A Book Can Change Your Life

A Book Can Change Your Life

 

Like a comet pulled from orbit

As it passes the sun

Like a stream that meets a boulder

Halfway through the wood

 

The song “For Good” from Stephen Schwartz’s popular musical, Wicked, sings to the alteration in one’s life trajectory as a result of meeting another person. I love the imagery the lines create: when a force or the momentum from a chance encounter or collision with an object causes something to travel in a slightly different direction.

 

As much as with people, this phenomenon also happens with books. A single book can open your eyes and make an impact such that you cannot return to who you were before. Your path forward then takes on a different shape.

 

Most recently, my orbit-altering sun was a book titled Just Mercy. Bryan Stevenson was my white rabbit signaling me to the world of the incarcerated, the poor, and the condemned. I followed the trail onward to Michelle Alexander’s book, The New Jim Crow: Mass Incarceration in the Age of Colorblindness, Toni Morrison’s Beloved, Harper Lee’s Go Set A Watchman, and other related articles. I was getting an education in the legacy of slavery and racism in our society, and the many shapes it materializes into.

 

Along the way I learned about women, children, and the mentally ill in prison—the vulnerable that tends to be the most defenseless in the case of abuse. I learned about the lack of sanitary pads or tampons for incarcerated women and their monthly humiliation. I learned about the difficulty of re-starting life after prison, where employers avoid those with criminal records, which then can cause people to spiral in debt. Here is a world where being poor can be a crime.

 

Last week, when sorting through stacks of magazines, I wondered if there was an alternative to dropping them off at Goodwill. Maybe I could donate them to a prison library or a juvenile detention facility. I then came across Chicago Books to Women in Prison, whose work does exactly as its name says. Books, women issues, and prison—it seemed like a perfect convergence of what I’ve been learning this year.

 

The timing was perfect because they hold trainings for new volunteers on the last Sunday of each month. So on Sunday, my husband and I went over and volunteered for a few hours. It was a powerful experience.

 

Chicago BWP receives letters from incarcerated women from detention facilities around the country. In them, the women indicate their preferred genres or specific titles, and occasionally, tidbits about themselves. The volunteers then would try to match their requests, find the books from the shelves (not as easy as I expected), add a little note (optional, but recommended), and package them for mail. People would help by taking what they can to the post office. It’s quite a system, and they have many dedicated volunteers.

 

There, they also keep a box of letters from inmates saying how grateful they are for the books they have received. The books are like a light to them…

 

I can’t easily describe the experience, but the human connection from holding the letters in my hand impacts me deeply. I know they were not addressed to me, but somehow, they arrived in my hands. Some of them have dreams to accomplish after their release, some are well read, and some have really nice handwriting. I said a little prayer for each letter I worked on.

 

Books are so important to me as a source of knowledge, insight, pleasure, and relief from the ‘real world’. I’d want to believe they could be those too and much more within prison walls. I know how a book can change my life. I hope that those mailed books may change some lives too, for the better.

 

Needless to say, we will be back to Chicago BWP.

 

Related articles:

Books Kept Me Alive in Prison

Women in New York State Prisons Don’t Have Enough Sanitary Pads, Not to Mention Other Daily Indignities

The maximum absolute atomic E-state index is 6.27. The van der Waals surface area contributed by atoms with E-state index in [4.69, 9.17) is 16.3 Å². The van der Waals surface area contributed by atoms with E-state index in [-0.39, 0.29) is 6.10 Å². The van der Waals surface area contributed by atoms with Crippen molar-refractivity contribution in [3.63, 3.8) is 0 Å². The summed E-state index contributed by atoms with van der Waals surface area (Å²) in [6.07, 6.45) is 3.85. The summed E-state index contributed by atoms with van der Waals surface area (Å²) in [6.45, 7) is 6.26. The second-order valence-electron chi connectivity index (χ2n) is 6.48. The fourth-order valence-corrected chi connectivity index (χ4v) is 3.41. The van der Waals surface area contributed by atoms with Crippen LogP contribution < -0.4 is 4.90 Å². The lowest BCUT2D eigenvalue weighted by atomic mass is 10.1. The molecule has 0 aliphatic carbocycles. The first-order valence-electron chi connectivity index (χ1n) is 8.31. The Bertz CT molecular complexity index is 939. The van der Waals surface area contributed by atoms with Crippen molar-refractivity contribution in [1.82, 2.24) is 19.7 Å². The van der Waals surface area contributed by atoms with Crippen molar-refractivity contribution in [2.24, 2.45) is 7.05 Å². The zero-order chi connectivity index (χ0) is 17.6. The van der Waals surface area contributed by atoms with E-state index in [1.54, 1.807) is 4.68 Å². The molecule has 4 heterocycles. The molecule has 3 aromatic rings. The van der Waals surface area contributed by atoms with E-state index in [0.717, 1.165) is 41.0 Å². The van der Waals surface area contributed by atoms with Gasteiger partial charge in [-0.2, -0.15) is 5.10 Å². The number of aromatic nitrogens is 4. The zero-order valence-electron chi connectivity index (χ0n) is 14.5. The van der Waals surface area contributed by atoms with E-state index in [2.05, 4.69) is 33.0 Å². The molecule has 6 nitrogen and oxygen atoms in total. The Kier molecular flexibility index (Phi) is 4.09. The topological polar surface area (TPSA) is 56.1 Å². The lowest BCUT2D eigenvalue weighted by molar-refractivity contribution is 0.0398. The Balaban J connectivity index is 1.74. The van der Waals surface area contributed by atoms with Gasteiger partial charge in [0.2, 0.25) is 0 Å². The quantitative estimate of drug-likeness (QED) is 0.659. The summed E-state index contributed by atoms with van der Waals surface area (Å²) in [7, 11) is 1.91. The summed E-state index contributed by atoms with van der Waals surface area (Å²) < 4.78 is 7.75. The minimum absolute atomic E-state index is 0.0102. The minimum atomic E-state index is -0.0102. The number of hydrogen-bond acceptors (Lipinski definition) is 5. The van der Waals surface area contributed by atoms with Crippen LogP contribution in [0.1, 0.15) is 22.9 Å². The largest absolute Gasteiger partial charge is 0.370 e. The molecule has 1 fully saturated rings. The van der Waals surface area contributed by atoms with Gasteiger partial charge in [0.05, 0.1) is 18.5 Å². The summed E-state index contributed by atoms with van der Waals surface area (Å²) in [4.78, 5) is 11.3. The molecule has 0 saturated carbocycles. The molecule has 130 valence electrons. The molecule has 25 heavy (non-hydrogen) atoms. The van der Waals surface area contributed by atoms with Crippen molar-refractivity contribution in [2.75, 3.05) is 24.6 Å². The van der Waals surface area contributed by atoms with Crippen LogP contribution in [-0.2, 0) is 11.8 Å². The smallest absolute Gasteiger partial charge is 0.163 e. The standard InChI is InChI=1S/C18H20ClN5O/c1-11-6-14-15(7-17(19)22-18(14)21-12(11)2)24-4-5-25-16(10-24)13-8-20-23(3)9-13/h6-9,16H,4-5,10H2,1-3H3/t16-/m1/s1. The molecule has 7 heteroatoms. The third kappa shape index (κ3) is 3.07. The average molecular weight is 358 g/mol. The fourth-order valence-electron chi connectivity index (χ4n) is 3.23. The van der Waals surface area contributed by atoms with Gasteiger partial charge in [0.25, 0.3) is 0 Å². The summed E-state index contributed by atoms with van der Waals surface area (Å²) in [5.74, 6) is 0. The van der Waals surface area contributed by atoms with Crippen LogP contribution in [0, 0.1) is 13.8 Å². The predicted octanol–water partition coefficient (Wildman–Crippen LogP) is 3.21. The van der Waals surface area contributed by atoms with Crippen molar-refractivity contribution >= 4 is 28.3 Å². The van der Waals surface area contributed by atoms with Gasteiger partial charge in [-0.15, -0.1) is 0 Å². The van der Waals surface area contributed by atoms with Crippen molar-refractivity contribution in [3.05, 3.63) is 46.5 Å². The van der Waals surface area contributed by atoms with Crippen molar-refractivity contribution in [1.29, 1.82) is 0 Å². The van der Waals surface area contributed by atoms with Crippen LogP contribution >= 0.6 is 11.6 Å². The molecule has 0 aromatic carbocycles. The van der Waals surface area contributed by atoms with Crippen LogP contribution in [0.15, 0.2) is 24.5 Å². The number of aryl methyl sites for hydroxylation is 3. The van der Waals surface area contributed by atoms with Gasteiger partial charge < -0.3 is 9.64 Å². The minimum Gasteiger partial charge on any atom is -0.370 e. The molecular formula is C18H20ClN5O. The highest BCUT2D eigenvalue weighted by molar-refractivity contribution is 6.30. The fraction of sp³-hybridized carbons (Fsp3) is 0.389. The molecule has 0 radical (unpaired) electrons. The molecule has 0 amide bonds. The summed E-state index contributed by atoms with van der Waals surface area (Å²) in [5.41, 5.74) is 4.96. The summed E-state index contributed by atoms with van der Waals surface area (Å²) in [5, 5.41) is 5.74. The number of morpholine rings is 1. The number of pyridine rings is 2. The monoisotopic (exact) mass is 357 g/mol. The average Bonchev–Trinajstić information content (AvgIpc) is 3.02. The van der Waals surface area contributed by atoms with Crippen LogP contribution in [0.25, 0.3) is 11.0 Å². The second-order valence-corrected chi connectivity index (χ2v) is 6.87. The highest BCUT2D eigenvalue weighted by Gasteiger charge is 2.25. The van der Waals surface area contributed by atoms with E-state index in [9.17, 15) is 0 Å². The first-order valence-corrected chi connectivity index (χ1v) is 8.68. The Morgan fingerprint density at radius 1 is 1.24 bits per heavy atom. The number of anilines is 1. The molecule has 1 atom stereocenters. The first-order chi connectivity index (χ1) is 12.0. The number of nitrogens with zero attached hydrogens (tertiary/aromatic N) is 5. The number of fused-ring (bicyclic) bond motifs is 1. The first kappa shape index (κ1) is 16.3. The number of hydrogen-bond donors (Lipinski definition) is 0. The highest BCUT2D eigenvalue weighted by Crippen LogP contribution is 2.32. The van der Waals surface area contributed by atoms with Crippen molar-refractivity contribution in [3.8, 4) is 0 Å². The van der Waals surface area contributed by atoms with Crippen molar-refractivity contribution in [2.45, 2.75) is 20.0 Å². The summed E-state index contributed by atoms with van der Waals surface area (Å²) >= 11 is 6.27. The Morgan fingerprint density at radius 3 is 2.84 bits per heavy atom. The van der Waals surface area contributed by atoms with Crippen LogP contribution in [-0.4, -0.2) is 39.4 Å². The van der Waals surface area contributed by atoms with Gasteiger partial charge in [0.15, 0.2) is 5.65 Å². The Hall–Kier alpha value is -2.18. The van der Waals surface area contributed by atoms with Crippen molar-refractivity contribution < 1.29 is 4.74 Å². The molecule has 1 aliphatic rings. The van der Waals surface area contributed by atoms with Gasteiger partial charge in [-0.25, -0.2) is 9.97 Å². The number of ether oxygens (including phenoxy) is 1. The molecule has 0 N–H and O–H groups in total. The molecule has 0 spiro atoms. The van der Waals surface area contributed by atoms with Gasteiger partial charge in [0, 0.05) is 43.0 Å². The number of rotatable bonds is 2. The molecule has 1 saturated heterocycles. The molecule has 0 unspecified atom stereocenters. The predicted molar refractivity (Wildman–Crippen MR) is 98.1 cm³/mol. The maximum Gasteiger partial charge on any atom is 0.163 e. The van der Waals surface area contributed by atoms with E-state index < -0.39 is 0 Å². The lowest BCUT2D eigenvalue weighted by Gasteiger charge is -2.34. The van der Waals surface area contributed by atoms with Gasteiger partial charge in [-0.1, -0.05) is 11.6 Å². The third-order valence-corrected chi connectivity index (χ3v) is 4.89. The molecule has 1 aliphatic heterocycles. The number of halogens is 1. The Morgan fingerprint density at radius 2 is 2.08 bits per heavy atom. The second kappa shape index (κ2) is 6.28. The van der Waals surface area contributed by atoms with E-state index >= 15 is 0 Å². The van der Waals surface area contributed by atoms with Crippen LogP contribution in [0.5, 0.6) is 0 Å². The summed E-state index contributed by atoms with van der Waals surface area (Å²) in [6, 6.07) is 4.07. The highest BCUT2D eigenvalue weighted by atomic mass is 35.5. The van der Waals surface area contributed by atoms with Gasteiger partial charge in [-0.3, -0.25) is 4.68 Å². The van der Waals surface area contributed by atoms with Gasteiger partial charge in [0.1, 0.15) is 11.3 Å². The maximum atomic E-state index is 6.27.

Prisons that withhold menstrual pads humiliate women and violate basic rights

Image by Edukeralam, Navaneeth Krishnan S (Own work) [CC BY-SA 3.0 (http://creativecommons.org/licenses/by-sa/3.0)], via Wikimedia Commons

The Education of Jesus Christ

The Education of Jesus Christ

Few events in the Bible were as pivotal as the moment humanity first chose to disobey God. I don’t think it’s possible to sufficiently describe the weight of the decision to eat the fruit of the Tree of Knowledge of good and evil. That single decision ultimately turned the universe around. Because of that decision, God the Son came down to earth, became flesh, died as a human being, and would remain a human being forever. That one decision brought a change in the Godhead.

 

One decision changed everything. But since “everything” is so nondescript, it would be useful to focus on one particular change that sin caused. In the book Education, writer Ellen G. White wrote:

Adam and Eve had chosen the knowledge of evil, and if they ever regained the position they had lost they must regain it under the unfavorable conditions they had brought upon themselves. No longer were they to dwell in Eden, for in its perfection it could not teach them the lessons which it was now essential for them to learn. In unutterable sadness they bade farewell to their beautiful surroundings and went forth to dwell upon the earth, where rested the curse of sin. (Emphasis mine)

 

It says that because Adam and Eve chose to sin, they brought upon themselves an unfavorable condition. This condition was not purposeless, however, since it was a means through which they could regain their first position.

 

The second sentence contains what is, for me, a truly groundbreaking concept. It says that because of sin, the perfection of Eden could not teach them the lessons they needed to learn anymore. Is there anything better than perfect?

 

The Ideal Classroom

When I think of the ideal classroom to learn and to study, I naturally think of a perfect environment. By perfect I mean in its totality. No evil, no violence, no suffering, nothing negative at all. In other words, it is something like Eden. Yet in God’s estimation, this perfect place was not suited anymore for the education of Adam and Eve. Perfect wouldn’t do any longer because they sinned, and with sin came a whole nature that was incompatible with how God and the sinless worlds operated.

 

That decision to disobey God was more than just a wrongful deed. It transformed the entire nature of how we, human beings, learned. The whole mechanism for us to go from not knowing to knowing, unlearned to learned, changed. Before sin, a perfect environment like Eden was the ideal venue for learning. But that perfection became unfitted for sinful men.